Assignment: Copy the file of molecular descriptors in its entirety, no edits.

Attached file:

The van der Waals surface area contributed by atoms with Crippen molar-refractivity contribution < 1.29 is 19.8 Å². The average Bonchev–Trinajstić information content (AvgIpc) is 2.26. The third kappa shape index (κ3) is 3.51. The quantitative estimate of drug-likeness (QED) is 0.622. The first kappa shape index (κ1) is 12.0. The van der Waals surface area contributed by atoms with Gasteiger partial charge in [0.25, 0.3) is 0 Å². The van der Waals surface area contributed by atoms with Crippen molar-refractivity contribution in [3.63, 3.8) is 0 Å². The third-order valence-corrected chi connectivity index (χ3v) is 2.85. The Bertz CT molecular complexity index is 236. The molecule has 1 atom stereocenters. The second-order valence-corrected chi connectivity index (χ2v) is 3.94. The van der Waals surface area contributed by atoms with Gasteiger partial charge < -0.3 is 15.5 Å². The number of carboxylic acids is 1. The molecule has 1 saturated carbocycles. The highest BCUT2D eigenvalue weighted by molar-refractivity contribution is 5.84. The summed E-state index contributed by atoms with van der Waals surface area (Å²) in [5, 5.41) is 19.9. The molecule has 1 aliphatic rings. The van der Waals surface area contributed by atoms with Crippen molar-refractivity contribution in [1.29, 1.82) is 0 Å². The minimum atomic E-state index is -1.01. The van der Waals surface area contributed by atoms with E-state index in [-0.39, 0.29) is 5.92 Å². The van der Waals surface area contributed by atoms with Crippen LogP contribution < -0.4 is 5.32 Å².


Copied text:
The van der Waals surface area contributed by atoms with Crippen molar-refractivity contribution < 1.29 is 19.8 Å². The average Bonchev–Trinajstić information content (AvgIpc) is 2.26. The third kappa shape index (κ3) is 3.51. The quantitative estimate of drug-likeness (QED) is 0.622. The first kappa shape index (κ1) is 12.0. The van der Waals surface area contributed by atoms with Gasteiger partial charge in [0.25, 0.3) is 0 Å². The van der Waals surface area contributed by atoms with Crippen molar-refractivity contribution in [3.63, 3.8) is 0 Å². The third-order valence-corrected chi connectivity index (χ3v) is 2.85. The Bertz CT molecular complexity index is 236. The molecule has 1 atom stereocenters. The second-order valence-corrected chi connectivity index (χ2v) is 3.94. The van der Waals surface area contributed by atoms with Gasteiger partial charge < -0.3 is 15.5 Å². The number of carboxylic acids is 1. The molecule has 1 saturated carbocycles. The highest BCUT2D eigenvalue weighted by molar-refractivity contribution is 5.84. The summed E-state index contributed by atoms with van der Waals surface area (Å²) in [5, 5.41) is 19.9. The molecule has 1 aliphatic rings. The van der Waals surface area contributed by atoms with Crippen molar-refractivity contribution in [1.29, 1.82) is 0 Å². The minimum atomic E-state index is -1.01. The van der Waals surface area contributed by atoms with E-state index in [-0.39, 0.29) is 5.92 Å². The van der Waals surface area contributed by atoms with Crippen LogP contribution < -0.4 is 5.32 Å².